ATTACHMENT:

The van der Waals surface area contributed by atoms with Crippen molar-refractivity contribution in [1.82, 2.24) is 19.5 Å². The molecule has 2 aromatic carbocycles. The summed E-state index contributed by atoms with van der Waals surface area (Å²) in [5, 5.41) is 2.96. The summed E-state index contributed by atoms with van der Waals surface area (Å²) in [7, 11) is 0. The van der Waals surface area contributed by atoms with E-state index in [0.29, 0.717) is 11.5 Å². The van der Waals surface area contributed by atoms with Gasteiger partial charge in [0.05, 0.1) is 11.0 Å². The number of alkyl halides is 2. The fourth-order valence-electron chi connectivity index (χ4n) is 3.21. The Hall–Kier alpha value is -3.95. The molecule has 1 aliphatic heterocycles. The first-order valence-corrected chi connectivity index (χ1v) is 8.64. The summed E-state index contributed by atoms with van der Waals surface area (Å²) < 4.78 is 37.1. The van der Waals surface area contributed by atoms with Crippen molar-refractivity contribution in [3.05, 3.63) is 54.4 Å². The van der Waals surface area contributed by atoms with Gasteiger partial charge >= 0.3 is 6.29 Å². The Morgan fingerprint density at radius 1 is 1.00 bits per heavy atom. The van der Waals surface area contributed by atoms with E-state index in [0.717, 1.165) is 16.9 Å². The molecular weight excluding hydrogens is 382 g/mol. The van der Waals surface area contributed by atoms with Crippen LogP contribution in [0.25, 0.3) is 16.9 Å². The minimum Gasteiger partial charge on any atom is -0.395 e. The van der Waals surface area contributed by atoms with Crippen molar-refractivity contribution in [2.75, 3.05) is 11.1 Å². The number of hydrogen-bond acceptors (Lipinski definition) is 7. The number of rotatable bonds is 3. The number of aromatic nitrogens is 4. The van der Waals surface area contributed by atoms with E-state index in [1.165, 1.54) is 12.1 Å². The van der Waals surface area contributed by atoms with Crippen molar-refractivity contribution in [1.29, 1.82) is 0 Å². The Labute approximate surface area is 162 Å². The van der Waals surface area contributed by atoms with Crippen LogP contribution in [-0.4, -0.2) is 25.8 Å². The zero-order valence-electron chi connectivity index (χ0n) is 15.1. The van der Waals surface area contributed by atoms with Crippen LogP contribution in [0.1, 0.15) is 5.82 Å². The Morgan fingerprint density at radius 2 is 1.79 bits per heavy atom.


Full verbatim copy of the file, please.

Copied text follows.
The van der Waals surface area contributed by atoms with Crippen molar-refractivity contribution in [1.82, 2.24) is 19.5 Å². The molecule has 2 aromatic carbocycles. The summed E-state index contributed by atoms with van der Waals surface area (Å²) in [5, 5.41) is 2.96. The summed E-state index contributed by atoms with van der Waals surface area (Å²) in [7, 11) is 0. The van der Waals surface area contributed by atoms with E-state index in [0.29, 0.717) is 11.5 Å². The van der Waals surface area contributed by atoms with Gasteiger partial charge in [0.05, 0.1) is 11.0 Å². The number of alkyl halides is 2. The fourth-order valence-electron chi connectivity index (χ4n) is 3.21. The Hall–Kier alpha value is -3.95. The molecule has 1 aliphatic heterocycles. The first-order valence-corrected chi connectivity index (χ1v) is 8.64. The summed E-state index contributed by atoms with van der Waals surface area (Å²) < 4.78 is 37.1. The van der Waals surface area contributed by atoms with Crippen molar-refractivity contribution in [3.05, 3.63) is 54.4 Å². The van der Waals surface area contributed by atoms with Gasteiger partial charge >= 0.3 is 6.29 Å². The Morgan fingerprint density at radius 1 is 1.00 bits per heavy atom. The van der Waals surface area contributed by atoms with E-state index in [0.717, 1.165) is 16.9 Å². The molecular weight excluding hydrogens is 382 g/mol. The van der Waals surface area contributed by atoms with Crippen LogP contribution in [0.25, 0.3) is 16.9 Å². The minimum Gasteiger partial charge on any atom is -0.395 e. The van der Waals surface area contributed by atoms with Crippen molar-refractivity contribution in [2.75, 3.05) is 11.1 Å². The number of hydrogen-bond acceptors (Lipinski definition) is 7. The number of rotatable bonds is 3. The number of aromatic nitrogens is 4. The van der Waals surface area contributed by atoms with E-state index in [1.165, 1.54) is 12.1 Å². The van der Waals surface area contributed by atoms with Crippen molar-refractivity contribution in [1.29, 1.82) is 0 Å². The Labute approximate surface area is 162 Å². The van der Waals surface area contributed by atoms with Crippen LogP contribution in [-0.4, -0.2) is 25.8 Å². The zero-order valence-electron chi connectivity index (χ0n) is 15.1. The van der Waals surface area contributed by atoms with Crippen LogP contribution in [0.1, 0.15) is 5.82 Å². The Morgan fingerprint density at radius 2 is 1.79 bits per heavy atom.